[ by Charles Cameron — from the Crimea to jihad, via “perhaps the most famous move in the history of go” ]
As usual, my interest here is not in the geo-polemics of the affair, which I leave to others, but in the formal properties of the presentation. In this case, the form in question is a type of map I’m inclined to call a surround, threat or seige map depending on circumstances. Here, juxtaposed as is my style, are two versions:
What each of these maps shows is an area x surrounded by the forces of y, with different emphases in the two cases — and note the ironic caption of the second!
What they remind me of is a Go board, in which each side is, so to speak, surrounding, threatening or besieging the other, simultaneously.
In 1846 in what I gather is one of the classic games of Go, a youngster named Shusaku played against a renowned master, Gennan Inseki, st one point in the game making a single move — which gave its name to the game as a whole — known as the ear-reddening move:
Note how distant that move is from other pockets of play, and how central to the game as a whole.
As Arno Hollosi and Morten Pahle at Sensei’s Library describe the Ear Reddening Game
This move is called the ear-reddening move. Gennan’s disciples were watching the game and not one of them doubted that Gennan would win. But a doctor, who also had been watching the game, thought that Gennan would lose. When pressed for an answer he replied: I don’t know much about the game, but when Shusaku played B1 [ie: the marked move] Gennan’s ears flushed red. This is a sign that he had been upset.
B1 is a profound move having influence in all four directions. It expands black’s moyo at the top, it helps the four black stones below, it reduces the influence of white’s strong position to the right, and it also has an eye on white’s moyo on the left side. In short B1 is the central point for attack and defence.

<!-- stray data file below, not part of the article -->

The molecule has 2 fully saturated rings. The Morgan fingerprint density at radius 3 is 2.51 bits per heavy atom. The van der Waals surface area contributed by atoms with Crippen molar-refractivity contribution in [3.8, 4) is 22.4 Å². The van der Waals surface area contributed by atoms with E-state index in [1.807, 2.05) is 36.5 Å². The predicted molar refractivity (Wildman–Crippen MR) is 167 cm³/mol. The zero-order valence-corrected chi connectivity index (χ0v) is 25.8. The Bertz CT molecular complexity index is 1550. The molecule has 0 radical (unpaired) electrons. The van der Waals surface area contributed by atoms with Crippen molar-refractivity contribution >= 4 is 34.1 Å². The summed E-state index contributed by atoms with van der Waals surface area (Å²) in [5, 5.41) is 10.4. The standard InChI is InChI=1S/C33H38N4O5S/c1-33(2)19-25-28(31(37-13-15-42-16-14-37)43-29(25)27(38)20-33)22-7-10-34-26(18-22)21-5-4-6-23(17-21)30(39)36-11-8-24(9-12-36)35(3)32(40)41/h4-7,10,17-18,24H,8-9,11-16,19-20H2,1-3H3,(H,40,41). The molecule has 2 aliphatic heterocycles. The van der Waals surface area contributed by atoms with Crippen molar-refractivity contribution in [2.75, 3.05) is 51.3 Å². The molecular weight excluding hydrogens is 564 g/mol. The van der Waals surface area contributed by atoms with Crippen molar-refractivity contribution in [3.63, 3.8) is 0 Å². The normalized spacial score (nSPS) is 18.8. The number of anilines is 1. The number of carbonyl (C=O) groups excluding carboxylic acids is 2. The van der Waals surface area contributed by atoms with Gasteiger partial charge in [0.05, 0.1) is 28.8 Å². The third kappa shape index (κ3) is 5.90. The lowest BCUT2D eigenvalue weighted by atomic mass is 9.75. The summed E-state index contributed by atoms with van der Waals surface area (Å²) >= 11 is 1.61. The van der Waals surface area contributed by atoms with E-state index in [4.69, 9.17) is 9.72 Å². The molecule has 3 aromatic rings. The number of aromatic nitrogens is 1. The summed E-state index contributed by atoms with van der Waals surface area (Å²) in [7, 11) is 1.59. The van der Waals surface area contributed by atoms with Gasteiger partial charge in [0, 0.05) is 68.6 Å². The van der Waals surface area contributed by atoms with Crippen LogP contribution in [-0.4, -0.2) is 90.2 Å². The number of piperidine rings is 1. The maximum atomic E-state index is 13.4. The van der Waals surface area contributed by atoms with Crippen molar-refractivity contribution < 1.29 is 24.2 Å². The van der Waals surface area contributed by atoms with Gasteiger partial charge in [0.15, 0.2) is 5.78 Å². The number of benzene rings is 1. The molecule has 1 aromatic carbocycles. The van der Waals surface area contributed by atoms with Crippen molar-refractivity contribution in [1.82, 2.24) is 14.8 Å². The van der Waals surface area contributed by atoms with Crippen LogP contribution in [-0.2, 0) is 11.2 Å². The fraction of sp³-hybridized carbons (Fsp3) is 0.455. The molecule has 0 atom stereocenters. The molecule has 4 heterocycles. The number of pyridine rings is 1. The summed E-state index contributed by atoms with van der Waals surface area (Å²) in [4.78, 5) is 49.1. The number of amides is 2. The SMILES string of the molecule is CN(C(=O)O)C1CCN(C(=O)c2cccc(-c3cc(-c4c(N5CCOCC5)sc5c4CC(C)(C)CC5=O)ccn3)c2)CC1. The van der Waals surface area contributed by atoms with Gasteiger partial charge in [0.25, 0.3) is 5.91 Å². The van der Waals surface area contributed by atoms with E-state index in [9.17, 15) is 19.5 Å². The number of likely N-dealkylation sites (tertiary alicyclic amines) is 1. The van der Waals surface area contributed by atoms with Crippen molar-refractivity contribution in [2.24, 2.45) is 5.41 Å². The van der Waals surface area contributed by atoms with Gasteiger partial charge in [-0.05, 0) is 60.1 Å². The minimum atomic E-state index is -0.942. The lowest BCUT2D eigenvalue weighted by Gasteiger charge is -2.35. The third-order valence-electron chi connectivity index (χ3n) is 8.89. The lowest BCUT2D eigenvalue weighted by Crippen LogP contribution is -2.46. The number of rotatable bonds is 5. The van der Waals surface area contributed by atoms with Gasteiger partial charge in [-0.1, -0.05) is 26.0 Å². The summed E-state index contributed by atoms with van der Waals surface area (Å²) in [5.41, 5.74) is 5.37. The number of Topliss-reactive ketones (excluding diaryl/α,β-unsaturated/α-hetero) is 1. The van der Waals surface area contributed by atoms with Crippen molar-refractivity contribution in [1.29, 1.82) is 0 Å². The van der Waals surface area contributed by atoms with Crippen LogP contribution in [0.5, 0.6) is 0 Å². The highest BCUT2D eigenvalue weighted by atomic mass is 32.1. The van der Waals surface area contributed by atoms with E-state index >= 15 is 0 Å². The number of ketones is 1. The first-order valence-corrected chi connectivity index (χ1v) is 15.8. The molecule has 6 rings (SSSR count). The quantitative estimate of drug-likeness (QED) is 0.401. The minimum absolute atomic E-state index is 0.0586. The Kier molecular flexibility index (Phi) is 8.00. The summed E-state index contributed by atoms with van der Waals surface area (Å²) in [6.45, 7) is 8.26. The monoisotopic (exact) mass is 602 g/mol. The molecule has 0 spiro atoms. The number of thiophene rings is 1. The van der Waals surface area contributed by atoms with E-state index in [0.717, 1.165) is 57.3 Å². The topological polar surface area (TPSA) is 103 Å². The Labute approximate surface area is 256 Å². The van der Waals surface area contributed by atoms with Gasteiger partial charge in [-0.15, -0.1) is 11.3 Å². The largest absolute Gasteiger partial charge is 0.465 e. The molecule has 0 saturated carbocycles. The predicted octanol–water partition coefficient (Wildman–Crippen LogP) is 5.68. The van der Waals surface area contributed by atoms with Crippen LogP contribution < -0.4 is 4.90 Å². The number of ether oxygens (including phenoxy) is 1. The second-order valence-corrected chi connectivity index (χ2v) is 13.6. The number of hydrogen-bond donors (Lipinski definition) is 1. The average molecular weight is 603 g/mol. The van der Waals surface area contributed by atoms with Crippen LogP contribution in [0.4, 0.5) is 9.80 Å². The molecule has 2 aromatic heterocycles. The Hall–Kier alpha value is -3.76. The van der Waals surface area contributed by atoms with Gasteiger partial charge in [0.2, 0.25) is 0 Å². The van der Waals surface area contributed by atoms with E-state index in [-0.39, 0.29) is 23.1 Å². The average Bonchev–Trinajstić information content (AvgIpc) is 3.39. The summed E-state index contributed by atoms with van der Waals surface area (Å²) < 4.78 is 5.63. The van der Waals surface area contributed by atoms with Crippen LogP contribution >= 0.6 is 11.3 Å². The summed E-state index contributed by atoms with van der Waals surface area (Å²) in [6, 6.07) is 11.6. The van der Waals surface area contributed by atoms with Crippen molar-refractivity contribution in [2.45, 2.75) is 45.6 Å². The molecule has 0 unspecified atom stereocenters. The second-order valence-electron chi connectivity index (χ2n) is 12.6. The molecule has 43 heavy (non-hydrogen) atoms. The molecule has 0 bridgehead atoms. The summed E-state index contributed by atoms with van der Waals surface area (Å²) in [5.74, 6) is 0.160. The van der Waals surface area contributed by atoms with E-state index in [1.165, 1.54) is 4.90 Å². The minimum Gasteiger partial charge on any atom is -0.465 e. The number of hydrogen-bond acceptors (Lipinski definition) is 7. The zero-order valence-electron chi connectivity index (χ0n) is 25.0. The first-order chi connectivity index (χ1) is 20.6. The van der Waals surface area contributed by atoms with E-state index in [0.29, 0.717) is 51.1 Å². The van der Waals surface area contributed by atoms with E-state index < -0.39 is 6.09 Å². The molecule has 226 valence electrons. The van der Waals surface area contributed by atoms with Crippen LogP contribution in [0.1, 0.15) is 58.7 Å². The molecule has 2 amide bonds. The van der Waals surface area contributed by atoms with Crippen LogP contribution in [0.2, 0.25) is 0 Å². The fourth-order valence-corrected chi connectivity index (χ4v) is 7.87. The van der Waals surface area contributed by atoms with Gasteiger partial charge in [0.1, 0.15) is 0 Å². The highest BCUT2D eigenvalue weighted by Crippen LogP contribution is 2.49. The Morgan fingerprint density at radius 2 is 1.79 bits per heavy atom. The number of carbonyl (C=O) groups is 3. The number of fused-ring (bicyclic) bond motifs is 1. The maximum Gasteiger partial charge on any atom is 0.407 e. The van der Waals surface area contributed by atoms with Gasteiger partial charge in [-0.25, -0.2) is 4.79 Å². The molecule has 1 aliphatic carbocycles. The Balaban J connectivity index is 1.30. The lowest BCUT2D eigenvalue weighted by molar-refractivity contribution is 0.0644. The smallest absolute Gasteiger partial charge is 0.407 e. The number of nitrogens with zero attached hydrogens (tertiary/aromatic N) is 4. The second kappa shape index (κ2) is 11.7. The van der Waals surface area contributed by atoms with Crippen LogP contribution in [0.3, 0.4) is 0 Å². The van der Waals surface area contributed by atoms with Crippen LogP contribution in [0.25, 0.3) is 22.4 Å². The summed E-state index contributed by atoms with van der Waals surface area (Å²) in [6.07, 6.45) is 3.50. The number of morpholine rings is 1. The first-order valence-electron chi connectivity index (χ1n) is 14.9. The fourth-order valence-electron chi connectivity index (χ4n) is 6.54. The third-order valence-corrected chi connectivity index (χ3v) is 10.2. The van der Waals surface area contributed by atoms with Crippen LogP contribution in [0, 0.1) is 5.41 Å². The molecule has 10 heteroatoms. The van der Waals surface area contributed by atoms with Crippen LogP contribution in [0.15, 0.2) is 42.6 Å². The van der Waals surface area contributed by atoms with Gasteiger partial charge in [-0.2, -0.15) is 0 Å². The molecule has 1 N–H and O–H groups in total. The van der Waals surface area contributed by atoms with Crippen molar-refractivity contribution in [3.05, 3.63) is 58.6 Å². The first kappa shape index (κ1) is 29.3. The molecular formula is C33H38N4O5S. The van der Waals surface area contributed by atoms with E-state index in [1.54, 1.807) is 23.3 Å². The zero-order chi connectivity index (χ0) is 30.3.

Eventually Shusaku won this game by 2 points after 325 moves.
Gennan’s disciples read, or attempt to read, the board: the doctor reads the mind in a rush of blood to the ears.
That too is an interesting move — in another game entirely.
In an article in tomorrow’s The Economist subtitled To understand war, American officials are playing board games, brought to my attention today by PaxSims, we find this comment –
Board games can also illuminate the most complex conflicts. Volko Ruhnke, a CIA analyst, has designed a series of games about counterinsurgency. For example, Labyrinth: The War on Terror, 2001-? (sold by GMT Games of California) models “parallel wars of bombs and ideas”, as one reviewer puts it, on a board depicting much of Eurasia and Africa.
— fascinating to me because “wars of bombs and ideas” are what we have, and while a whole lot of effort goes into modeling “wars of bombs” it’s my impression that “wars of ideas” get far less attention.
Something I hope, in my own small way, to rectify.
But to get back to borders and surroundings?
The issue is a perennial one. Only today I was reading David Cook’s Understanding Jihad, on page 29 of which we find that the concept of the jihadist martyr as occupying the uppermost layers of paraise in the afterlife was extended, as time and events progressed, to include those who merely lived in (dangerous) border territory:
Cities are also associated with privileges of this nature — for the most part, cities in dangerous locations, such as those close to the Byzantine border, along the Mediterranean Sea (subject to regular Byzantine raids), in northern Persia facing the mountainous and unconquered area of Tabaristan, and in Central Asia. In all cases, those Muslims who guard the frontiers are assured either the rank of martyrs or the privileges of intercession after their deaths. It seems clear that the issue of intercession was a very powerful incentive for people to live in what would otherwise be undesirable locations.
Plus ça change…